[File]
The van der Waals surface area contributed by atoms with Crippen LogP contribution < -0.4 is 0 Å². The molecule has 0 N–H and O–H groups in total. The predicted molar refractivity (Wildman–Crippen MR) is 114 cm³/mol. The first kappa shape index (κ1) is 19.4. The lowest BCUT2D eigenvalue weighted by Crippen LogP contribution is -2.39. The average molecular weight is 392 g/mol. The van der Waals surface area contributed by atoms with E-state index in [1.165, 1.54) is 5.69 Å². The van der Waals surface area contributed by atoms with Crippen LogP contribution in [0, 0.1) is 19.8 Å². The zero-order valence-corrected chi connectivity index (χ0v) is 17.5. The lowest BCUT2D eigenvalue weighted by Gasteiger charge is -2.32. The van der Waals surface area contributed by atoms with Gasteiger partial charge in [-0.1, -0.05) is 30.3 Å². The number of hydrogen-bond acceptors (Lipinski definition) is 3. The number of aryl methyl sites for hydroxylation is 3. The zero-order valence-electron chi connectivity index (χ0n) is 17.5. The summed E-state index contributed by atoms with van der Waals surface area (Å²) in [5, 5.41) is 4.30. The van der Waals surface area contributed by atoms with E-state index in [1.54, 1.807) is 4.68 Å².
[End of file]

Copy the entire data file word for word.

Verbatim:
The van der Waals surface area contributed by atoms with Crippen LogP contribution < -0.4 is 0 Å². The molecule has 0 N–H and O–H groups in total. The predicted molar refractivity (Wildman–Crippen MR) is 114 cm³/mol. The first kappa shape index (κ1) is 19.4. The lowest BCUT2D eigenvalue weighted by Crippen LogP contribution is -2.39. The average molecular weight is 392 g/mol. The van der Waals surface area contributed by atoms with E-state index in [1.165, 1.54) is 5.69 Å². The van der Waals surface area contributed by atoms with Crippen LogP contribution in [0, 0.1) is 19.8 Å². The zero-order valence-corrected chi connectivity index (χ0v) is 17.5. The lowest BCUT2D eigenvalue weighted by Gasteiger charge is -2.32. The van der Waals surface area contributed by atoms with Gasteiger partial charge in [-0.1, -0.05) is 30.3 Å². The number of hydrogen-bond acceptors (Lipinski definition) is 3. The number of aryl methyl sites for hydroxylation is 3. The zero-order valence-electron chi connectivity index (χ0n) is 17.5. The summed E-state index contributed by atoms with van der Waals surface area (Å²) in [5, 5.41) is 4.30. The van der Waals surface area contributed by atoms with E-state index in [1.54, 1.807) is 4.68 Å².